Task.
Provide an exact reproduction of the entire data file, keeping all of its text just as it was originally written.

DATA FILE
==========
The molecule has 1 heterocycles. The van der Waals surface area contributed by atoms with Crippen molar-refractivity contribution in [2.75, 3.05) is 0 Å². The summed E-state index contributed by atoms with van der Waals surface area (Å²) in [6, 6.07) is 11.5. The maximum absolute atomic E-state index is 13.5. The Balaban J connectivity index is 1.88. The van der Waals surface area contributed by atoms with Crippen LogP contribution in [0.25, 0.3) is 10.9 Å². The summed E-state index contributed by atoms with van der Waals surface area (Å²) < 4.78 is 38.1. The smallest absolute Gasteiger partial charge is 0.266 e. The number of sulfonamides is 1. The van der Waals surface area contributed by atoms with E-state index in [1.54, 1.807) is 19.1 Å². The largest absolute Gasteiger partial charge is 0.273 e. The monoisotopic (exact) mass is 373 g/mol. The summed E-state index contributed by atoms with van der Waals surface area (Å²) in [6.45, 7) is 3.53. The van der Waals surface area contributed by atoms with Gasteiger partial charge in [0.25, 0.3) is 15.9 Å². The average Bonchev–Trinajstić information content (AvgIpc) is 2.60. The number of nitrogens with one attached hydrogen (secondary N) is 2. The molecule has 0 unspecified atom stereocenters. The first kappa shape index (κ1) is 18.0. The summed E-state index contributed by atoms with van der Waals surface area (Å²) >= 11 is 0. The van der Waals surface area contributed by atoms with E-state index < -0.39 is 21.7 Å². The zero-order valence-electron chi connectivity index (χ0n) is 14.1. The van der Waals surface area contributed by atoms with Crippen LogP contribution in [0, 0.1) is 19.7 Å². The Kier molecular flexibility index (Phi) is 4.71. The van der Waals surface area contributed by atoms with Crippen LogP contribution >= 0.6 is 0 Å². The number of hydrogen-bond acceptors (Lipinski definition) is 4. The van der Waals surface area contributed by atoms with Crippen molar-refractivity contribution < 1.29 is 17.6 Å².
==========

The molecule has 1 heterocycles. The van der Waals surface area contributed by atoms with Crippen molar-refractivity contribution in [2.75, 3.05) is 0 Å². The summed E-state index contributed by atoms with van der Waals surface area (Å²) in [6, 6.07) is 11.5. The maximum absolute atomic E-state index is 13.5. The Balaban J connectivity index is 1.88. The van der Waals surface area contributed by atoms with Crippen LogP contribution in [0.25, 0.3) is 10.9 Å². The summed E-state index contributed by atoms with van der Waals surface area (Å²) < 4.78 is 38.1. The smallest absolute Gasteiger partial charge is 0.266 e. The number of sulfonamides is 1. The van der Waals surface area contributed by atoms with E-state index in [1.54, 1.807) is 19.1 Å². The largest absolute Gasteiger partial charge is 0.273 e. The monoisotopic (exact) mass is 373 g/mol. The summed E-state index contributed by atoms with van der Waals surface area (Å²) in [6.45, 7) is 3.53. The van der Waals surface area contributed by atoms with Gasteiger partial charge in [0.25, 0.3) is 15.9 Å². The average Bonchev–Trinajstić information content (AvgIpc) is 2.60. The number of nitrogens with one attached hydrogen (secondary N) is 2. The molecule has 0 unspecified atom stereocenters. The first kappa shape index (κ1) is 18.0. The summed E-state index contributed by atoms with van der Waals surface area (Å²) >= 11 is 0. The van der Waals surface area contributed by atoms with E-state index < -0.39 is 21.7 Å². The zero-order valence-electron chi connectivity index (χ0n) is 14.1. The van der Waals surface area contributed by atoms with Crippen LogP contribution in [0, 0.1) is 19.7 Å². The Kier molecular flexibility index (Phi) is 4.71. The van der Waals surface area contributed by atoms with Crippen LogP contribution >= 0.6 is 0 Å². The number of hydrogen-bond acceptors (Lipinski definition) is 4. The van der Waals surface area contributed by atoms with Crippen molar-refractivity contribution < 1.29 is 17.6 Å².